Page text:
Sight & Sound's Josh Enck Dishes on Bringing Jesus to Stage and Screen

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For someone who didn’t grow up in church, other than Christmas and Easter, Josh Enck has studied hard to become fluent in sharing the stories of the Old and New Testament in dynamic ways. Born again at nineteen, he experienced intimate one-on-one revelations of God’s heart and saw the beauty of God’s love through people close to him, like his now wife and his mentor. Starting out as a stagehand, Enck has risen to the role of Sight & Sound Theatres President and Chief Creative Officer. He’s produced a half-dozen shows revolving around stories from the Bible to the delight of the millions of audience members in Lancaster, PA, and Branson, MO, since turning his attention to storytelling. Now, his translation of the story of Jesus of Nazareth to the stage is arriving in theaters nationwide on April 7, 9, and 11 for Easter, following the success of Jonah (2017), Moses (2018), and Noah (2019).

The stage production of Jesus includes a LED screen that is 113 wide and 30 feet tall, weighing in at twelve tons, and sporting twenty-one million pixels. It features nearly nine hundred costumes and twenty-four hundred costume pieces, using 4.3 miles of fabric. It includes trained horses, dogs, pigs, goats, sheep, camels, and alpacas. And the soundtrack was recorded at Abbey Road Studios in London. Filmed in front of a live audience, the Fathom Event shares the Sight & Sound creative team’s vision of the Jesus story.

“Four years ago, I started with a blank piece of paper,” remembers Enck. “We had the avenue to portray Jesus, a story told time and time again on stage, screen, and in books. At first, I was filled with rich excitement and then I was overwhelmed.”

Through prayer and searching, and months of slowly reading the Gospels, Enck and his team found that they were aimed at telling what he calls “the greatest rescue story of all time.” “It’s my story, your story – and the word ‘love’ is the bedrock of the rescue.”

The creative director recognizes that he brings a solid view of Jesus’ story because he’s seen what Jesus can do, but he remembers the time before he knew Jesus. “For me, I always had a positive attitude toward God because my mom and dad were incredible parents but I didn’t have an understanding of the Gospel. Realizing and understanding that it is a true story still being written changed everything.”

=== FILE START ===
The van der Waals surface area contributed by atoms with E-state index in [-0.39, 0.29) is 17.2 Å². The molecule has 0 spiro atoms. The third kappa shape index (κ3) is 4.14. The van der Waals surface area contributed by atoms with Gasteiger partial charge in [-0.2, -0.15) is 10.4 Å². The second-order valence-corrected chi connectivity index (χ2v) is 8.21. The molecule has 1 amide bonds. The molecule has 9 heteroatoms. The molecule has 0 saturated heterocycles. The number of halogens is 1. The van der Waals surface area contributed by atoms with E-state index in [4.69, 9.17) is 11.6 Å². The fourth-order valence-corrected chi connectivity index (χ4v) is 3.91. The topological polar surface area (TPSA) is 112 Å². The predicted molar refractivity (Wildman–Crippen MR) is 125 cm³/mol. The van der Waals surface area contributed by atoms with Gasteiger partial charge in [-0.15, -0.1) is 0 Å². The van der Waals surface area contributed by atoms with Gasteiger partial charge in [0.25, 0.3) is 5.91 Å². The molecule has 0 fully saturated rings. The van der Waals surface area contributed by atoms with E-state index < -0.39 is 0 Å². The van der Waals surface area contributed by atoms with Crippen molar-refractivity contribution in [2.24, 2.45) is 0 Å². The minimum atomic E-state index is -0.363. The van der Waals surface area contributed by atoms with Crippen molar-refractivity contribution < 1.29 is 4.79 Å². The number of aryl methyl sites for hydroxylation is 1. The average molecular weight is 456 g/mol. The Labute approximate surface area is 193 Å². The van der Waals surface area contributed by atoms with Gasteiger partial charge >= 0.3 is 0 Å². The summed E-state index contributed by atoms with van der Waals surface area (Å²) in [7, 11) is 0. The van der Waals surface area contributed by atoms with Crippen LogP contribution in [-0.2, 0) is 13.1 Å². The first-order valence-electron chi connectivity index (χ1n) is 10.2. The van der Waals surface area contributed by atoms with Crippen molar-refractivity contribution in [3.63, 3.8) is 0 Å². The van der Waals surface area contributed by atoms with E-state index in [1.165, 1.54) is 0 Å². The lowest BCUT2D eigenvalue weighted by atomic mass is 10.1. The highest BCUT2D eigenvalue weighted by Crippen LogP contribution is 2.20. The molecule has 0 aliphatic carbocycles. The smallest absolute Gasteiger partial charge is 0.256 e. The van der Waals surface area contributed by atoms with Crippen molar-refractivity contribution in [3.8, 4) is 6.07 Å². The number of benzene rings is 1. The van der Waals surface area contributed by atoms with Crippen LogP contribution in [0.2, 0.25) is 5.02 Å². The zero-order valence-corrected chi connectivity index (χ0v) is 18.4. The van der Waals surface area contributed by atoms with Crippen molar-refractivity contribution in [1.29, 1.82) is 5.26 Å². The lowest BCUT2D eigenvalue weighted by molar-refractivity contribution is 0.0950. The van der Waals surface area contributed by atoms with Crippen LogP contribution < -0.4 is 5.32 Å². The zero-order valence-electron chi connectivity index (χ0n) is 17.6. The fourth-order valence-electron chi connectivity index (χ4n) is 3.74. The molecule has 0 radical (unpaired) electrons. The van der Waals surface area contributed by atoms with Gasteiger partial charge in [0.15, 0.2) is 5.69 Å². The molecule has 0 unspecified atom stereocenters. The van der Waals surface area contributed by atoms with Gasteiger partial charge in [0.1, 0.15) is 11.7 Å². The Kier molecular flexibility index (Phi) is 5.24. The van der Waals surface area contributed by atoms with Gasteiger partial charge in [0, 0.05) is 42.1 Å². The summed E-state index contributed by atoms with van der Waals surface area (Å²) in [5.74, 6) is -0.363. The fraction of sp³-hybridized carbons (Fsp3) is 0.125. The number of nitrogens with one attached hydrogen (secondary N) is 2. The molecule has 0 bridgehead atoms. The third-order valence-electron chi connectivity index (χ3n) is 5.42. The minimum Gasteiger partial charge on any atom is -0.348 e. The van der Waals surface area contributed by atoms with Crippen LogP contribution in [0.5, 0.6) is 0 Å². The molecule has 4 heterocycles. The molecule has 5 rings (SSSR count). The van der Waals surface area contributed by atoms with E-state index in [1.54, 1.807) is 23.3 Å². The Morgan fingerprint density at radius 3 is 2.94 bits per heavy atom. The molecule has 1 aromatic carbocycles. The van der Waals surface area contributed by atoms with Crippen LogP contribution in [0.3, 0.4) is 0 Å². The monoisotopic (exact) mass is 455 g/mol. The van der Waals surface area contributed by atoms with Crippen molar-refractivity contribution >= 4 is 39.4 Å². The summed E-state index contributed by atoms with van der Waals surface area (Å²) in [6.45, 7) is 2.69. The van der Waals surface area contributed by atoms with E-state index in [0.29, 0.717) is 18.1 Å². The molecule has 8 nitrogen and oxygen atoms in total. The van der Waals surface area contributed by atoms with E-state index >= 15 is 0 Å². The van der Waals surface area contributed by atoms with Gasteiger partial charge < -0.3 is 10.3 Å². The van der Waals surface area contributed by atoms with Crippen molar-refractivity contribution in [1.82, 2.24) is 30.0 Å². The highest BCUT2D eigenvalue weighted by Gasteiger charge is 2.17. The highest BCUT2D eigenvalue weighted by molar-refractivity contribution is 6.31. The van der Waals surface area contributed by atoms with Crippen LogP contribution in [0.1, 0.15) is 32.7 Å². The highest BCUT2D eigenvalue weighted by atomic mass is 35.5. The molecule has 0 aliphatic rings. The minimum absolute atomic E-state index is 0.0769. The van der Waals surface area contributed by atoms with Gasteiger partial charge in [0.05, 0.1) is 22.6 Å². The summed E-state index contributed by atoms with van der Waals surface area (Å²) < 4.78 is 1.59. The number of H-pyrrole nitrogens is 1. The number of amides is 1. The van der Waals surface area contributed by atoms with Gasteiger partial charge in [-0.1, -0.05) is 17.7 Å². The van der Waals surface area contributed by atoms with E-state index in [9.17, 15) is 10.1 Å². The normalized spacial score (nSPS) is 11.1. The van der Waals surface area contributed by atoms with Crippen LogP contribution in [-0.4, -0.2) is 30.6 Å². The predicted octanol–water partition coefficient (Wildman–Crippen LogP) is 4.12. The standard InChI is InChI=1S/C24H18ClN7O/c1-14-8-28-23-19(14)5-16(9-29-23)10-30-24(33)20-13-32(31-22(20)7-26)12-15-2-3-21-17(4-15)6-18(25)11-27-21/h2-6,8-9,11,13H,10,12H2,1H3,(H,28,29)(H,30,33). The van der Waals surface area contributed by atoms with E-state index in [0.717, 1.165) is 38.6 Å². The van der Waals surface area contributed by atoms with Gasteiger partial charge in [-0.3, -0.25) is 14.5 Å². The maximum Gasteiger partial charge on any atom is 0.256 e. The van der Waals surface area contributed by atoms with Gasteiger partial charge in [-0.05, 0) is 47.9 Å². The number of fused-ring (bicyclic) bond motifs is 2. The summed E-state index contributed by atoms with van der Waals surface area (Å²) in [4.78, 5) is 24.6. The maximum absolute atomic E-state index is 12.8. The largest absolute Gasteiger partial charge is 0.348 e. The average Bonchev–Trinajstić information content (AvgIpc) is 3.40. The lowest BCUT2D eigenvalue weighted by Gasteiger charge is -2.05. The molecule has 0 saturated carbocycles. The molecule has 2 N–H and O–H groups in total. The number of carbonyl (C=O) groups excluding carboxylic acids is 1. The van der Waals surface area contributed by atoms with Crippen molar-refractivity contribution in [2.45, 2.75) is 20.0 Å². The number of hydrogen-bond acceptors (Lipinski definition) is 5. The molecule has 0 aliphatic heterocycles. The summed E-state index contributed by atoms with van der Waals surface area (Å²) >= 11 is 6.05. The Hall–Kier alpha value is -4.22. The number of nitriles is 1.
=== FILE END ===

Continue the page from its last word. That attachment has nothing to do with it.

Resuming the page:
Enck says that Jesus’ story transcends one person, that it is the living word of God. He humbly approached the story but Enck’s own story impacts how he sees Jesus, and how he wanted to tell Jesus’ story on stage, just like someone else’s story would provide them a different lens. This couldn’t be clearer than when the director/writer/producer shares his favorite scene from the production: the healing of Legion, the Gerasene demoniac.

Midway through Act I, after the audience has seen Jesus and the disciples experience many things, Jesus’ friends travel through a storm as Jesus’ reflects back on the Parable of the Prodigal Son. Focusing on how God loves the one so much that leaving the ninety-nine behind becomes necessary, Jesus shares God’s heart for everyone… as the boat arrives on a gnarled beach, with Gentiles, pigs, and a graveyard (all taboo elements for practicing Jews). Jesus says he’s there to rescue the one, and then climbs up the gnarled cliffs to heal one man.

Now, Enck hopes that the Sight & Sound Theatre version will appeal to both Christians and non-Christians, because he knows God loves them both. “Before I became a Christian, I had people in my life who were faithful churchgoers and those who weren’t,” he shared. “Jesus pursues all of them. So this isn’t a stain-glassed, stoic Jesus we’re showing standing afar but a real, active Jesus who is close. We don’t assume that audience members already understand the stories.”

As he prepared the script for what would become a real rescue story, Enck saw the way that rescue isn’t just one person or one type of person. Peter, the blue collar, passionate, hardworking fisherman gets rescued; Nicodemus, the religious leader who looks the part but has so many questions, gets rescued; Legion, the demoniac outcast of outcasts, who’s been kicked out of the world’s system, gets rescued. And then Enck adds this: “Act II includes your and my rescue at the cross. That’s because the show represents all walks of life, before and after people encounter Jesus.”

Thankfully, even if audiences can’t get to Lancaster or Branson, they can catch this powerful story in theaters everywhere on April 7, 9, and 11 as they celebrate Easter.